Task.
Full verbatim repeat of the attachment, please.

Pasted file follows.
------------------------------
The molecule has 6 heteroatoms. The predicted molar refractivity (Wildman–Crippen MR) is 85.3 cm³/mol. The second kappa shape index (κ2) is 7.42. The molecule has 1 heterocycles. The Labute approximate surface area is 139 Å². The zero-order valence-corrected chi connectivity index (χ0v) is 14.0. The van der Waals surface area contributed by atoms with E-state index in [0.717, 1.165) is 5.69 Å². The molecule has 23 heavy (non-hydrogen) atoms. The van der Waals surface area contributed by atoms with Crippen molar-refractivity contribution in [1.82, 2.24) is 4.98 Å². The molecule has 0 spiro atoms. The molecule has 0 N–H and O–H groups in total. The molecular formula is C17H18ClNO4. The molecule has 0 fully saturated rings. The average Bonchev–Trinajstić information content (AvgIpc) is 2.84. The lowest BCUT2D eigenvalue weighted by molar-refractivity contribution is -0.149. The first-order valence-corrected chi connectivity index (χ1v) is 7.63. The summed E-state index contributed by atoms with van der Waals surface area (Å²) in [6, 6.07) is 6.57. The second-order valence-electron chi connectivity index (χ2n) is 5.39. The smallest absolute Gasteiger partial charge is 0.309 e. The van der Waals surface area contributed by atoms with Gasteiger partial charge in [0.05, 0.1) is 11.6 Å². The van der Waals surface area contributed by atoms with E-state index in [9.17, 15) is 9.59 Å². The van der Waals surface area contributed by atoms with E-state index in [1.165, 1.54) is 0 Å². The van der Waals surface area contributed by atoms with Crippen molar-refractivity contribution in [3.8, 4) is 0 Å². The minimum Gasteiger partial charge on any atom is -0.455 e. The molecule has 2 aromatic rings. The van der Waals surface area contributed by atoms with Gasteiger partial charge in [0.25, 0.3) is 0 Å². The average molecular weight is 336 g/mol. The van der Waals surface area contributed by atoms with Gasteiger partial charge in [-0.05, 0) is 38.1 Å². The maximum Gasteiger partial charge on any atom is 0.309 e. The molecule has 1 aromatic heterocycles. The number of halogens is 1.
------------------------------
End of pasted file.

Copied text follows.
The molecule has 6 heteroatoms. The predicted molar refractivity (Wildman–Crippen MR) is 85.3 cm³/mol. The second kappa shape index (κ2) is 7.42. The molecule has 1 heterocycles. The Labute approximate surface area is 139 Å². The zero-order valence-corrected chi connectivity index (χ0v) is 14.0. The van der Waals surface area contributed by atoms with E-state index in [0.717, 1.165) is 5.69 Å². The molecule has 23 heavy (non-hydrogen) atoms. The van der Waals surface area contributed by atoms with Crippen molar-refractivity contribution in [1.82, 2.24) is 4.98 Å². The molecule has 0 spiro atoms. The molecule has 0 N–H and O–H groups in total. The molecular formula is C17H18ClNO4. The molecule has 0 fully saturated rings. The average Bonchev–Trinajstić information content (AvgIpc) is 2.84. The lowest BCUT2D eigenvalue weighted by molar-refractivity contribution is -0.149. The first-order valence-corrected chi connectivity index (χ1v) is 7.63. The summed E-state index contributed by atoms with van der Waals surface area (Å²) in [6, 6.07) is 6.57. The second-order valence-electron chi connectivity index (χ2n) is 5.39. The smallest absolute Gasteiger partial charge is 0.309 e. The van der Waals surface area contributed by atoms with Gasteiger partial charge in [0.05, 0.1) is 11.6 Å². The van der Waals surface area contributed by atoms with E-state index in [9.17, 15) is 9.59 Å². The van der Waals surface area contributed by atoms with E-state index in [1.165, 1.54) is 0 Å². The van der Waals surface area contributed by atoms with Crippen molar-refractivity contribution in [3.8, 4) is 0 Å². The minimum Gasteiger partial charge on any atom is -0.455 e. The molecule has 2 aromatic rings. The van der Waals surface area contributed by atoms with Gasteiger partial charge in [0.25, 0.3) is 0 Å². The average molecular weight is 336 g/mol. The van der Waals surface area contributed by atoms with Gasteiger partial charge in [-0.05, 0) is 38.1 Å². The maximum Gasteiger partial charge on any atom is 0.309 e. The molecule has 1 aromatic heterocycles. The number of halogens is 1.